Inmates Have No Right to Starve to Death

Supreme Court won’t allow convict to “let nature take its course.”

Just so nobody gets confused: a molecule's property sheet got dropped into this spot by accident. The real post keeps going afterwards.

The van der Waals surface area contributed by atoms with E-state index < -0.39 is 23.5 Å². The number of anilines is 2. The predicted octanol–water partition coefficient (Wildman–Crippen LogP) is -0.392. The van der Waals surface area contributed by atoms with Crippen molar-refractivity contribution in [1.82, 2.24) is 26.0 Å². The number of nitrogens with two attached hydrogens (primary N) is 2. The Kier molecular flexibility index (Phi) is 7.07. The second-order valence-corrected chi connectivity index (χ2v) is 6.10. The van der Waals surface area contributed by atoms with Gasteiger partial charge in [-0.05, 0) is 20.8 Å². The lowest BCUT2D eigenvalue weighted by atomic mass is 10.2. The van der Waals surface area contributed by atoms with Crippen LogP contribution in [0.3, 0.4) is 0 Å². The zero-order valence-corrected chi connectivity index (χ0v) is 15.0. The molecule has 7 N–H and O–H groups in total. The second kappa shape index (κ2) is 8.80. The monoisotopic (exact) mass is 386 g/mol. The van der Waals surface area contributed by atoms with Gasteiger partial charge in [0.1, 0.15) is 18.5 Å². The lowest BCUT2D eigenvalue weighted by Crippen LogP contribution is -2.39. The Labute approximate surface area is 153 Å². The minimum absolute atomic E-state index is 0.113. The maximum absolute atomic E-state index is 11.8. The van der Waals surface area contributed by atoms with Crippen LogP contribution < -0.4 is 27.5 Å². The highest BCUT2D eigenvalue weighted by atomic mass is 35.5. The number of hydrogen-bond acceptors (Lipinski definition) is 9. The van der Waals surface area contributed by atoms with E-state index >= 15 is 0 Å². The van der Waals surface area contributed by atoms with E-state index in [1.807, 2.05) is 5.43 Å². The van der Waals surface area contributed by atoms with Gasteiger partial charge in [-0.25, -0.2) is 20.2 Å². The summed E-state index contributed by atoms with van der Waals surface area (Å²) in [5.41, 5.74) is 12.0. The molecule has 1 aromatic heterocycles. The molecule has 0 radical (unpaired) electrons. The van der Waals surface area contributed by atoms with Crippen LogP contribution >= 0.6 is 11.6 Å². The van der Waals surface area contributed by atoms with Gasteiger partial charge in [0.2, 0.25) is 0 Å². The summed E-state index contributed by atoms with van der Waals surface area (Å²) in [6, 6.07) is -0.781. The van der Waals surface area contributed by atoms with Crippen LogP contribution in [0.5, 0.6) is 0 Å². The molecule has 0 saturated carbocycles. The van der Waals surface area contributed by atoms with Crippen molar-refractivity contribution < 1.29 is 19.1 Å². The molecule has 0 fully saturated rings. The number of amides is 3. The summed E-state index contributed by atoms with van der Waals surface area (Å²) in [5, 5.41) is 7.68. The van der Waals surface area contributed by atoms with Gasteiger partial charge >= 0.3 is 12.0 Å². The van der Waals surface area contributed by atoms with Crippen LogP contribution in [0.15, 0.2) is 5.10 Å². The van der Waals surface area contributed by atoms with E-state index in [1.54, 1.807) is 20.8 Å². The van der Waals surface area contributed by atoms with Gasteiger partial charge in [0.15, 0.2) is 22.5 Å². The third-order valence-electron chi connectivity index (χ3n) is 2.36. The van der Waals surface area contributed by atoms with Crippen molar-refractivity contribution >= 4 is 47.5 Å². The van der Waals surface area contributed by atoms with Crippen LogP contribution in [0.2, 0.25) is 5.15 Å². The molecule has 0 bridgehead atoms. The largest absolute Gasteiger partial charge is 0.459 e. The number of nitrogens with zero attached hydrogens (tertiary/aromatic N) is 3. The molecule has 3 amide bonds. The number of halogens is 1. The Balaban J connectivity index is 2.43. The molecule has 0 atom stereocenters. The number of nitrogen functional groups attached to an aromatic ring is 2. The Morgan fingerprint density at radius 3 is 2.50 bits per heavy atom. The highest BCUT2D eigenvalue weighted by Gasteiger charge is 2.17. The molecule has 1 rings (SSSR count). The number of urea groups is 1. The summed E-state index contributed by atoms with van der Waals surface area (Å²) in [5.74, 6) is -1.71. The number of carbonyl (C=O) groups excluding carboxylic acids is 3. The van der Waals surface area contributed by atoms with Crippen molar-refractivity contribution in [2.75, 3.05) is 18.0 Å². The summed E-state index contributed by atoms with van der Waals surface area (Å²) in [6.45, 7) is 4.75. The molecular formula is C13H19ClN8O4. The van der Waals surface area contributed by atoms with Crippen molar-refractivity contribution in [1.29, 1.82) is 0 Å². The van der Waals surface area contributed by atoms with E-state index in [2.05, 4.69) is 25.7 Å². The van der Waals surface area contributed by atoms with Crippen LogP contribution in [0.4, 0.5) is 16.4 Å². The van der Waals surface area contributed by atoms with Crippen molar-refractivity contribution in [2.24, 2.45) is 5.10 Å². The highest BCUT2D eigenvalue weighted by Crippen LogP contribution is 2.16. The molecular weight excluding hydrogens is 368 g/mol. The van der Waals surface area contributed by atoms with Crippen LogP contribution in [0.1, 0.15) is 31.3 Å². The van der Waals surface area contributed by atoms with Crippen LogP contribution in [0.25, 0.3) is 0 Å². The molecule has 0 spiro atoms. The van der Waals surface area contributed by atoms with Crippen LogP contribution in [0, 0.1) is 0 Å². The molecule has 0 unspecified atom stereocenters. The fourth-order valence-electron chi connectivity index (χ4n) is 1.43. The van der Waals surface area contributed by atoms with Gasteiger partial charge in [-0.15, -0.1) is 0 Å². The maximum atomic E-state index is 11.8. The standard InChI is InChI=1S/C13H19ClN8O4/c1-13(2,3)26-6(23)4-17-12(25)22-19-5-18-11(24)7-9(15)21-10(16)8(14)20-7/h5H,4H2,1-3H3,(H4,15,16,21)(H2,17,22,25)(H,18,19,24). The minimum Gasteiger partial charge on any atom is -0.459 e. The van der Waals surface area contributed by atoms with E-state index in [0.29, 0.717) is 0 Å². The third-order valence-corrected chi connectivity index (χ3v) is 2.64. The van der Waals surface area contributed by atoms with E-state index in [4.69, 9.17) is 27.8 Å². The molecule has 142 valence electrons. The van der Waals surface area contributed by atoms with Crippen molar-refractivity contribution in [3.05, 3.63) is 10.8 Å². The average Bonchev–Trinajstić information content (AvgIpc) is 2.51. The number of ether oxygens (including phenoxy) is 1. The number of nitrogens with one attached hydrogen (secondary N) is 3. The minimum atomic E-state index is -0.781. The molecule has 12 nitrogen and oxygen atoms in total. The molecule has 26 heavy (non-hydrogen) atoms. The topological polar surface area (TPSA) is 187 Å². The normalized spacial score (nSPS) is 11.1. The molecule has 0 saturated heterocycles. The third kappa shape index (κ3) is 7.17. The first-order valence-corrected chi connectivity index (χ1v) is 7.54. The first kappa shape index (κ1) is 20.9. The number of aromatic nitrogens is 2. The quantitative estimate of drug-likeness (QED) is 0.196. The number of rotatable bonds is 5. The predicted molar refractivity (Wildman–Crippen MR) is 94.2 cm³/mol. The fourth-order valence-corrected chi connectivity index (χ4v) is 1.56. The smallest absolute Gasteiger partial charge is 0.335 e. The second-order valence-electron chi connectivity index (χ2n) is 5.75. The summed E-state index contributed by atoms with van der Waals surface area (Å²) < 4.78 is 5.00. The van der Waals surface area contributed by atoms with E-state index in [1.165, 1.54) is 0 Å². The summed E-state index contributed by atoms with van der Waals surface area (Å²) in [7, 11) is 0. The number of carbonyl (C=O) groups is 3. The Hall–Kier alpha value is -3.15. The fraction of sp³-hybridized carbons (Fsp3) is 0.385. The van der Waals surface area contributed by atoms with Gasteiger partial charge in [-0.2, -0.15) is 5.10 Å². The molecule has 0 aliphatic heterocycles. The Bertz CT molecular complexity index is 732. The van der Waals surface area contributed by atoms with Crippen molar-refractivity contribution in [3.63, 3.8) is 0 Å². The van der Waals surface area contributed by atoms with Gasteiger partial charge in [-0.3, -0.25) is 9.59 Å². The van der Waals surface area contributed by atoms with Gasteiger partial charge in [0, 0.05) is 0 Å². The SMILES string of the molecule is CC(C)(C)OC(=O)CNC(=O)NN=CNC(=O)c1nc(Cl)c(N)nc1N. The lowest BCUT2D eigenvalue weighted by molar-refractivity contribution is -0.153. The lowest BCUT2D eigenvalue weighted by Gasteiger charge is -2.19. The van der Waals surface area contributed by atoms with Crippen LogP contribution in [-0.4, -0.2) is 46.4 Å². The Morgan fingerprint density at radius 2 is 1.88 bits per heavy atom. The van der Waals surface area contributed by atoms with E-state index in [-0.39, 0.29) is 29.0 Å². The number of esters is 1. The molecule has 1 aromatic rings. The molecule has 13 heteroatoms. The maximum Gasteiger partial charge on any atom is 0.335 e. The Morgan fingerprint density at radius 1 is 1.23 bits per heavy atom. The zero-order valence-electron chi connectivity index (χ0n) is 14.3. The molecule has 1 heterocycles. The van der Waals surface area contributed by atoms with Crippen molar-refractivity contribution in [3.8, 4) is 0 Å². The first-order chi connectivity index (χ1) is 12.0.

Charles McNabb was placed in detention at the Airway Heights Corrections Center outside Spokane after he was convicted in 2004 of setting fire to his estranged wife's house the previous year. There he stopped eating, until the state's Department of Corrections finally strapped him down and force-fed him through a tube laced through his nostril. McNabb then sued DOC, saying that in force-feeding him the agency violated his right to privacy. His case was thrown out in Superior Court and ended up in appellate court, where he argued that he was not trying to commit suicide, only "let[ting] nature take its course." He failed to persuade the appellate court, which ruled that not only did his actions look a lot like suicide, which the state has the right to prevent, but that inmates don't have the same right to privacy enjoyed by free citizens. Last week, in an 8-1 decision, the State Supreme Court affirmed the appellate court's ruling, noting that while it is constitutionally acceptable to refuse nutrition as part of a hunger strike, "the State's interests in applying DOC's force-feeding policy to McNabb outweigh his right to refuse artificial means of nutrition and hydration." In addition to Justice Mary Fairhurst's majority opinion, Justice Barbara Madsen wrote a concurring opinion that included the following: "Prisoners who are otherwise healthy have no right to refuse artificial means of nutrition and hydration in an effort to end their lives. Contrary to the inference of the dissent, Charles McNabb is not conducting a hunger strike—he is attempting to commit suicide. The extraordinary intervention in this case was initiated only when medical staff issued a written determination that McNabb's health was threatened. McNabb has no right to starve himself to death by refusing sustenance while in the custody of the State—this is not a privacy right that citizens of the state hold or expect to hold." In the aforementioned dissent, Justice Richard Sanders wrote: "This case is no more about the right to suicide than Lawrence v. Texas was about the right to sodomy. Rather, this case is about 'the most comprehensive of rights and the right most valued by civilized men,' namely, 'the right to be let alone.'"

 
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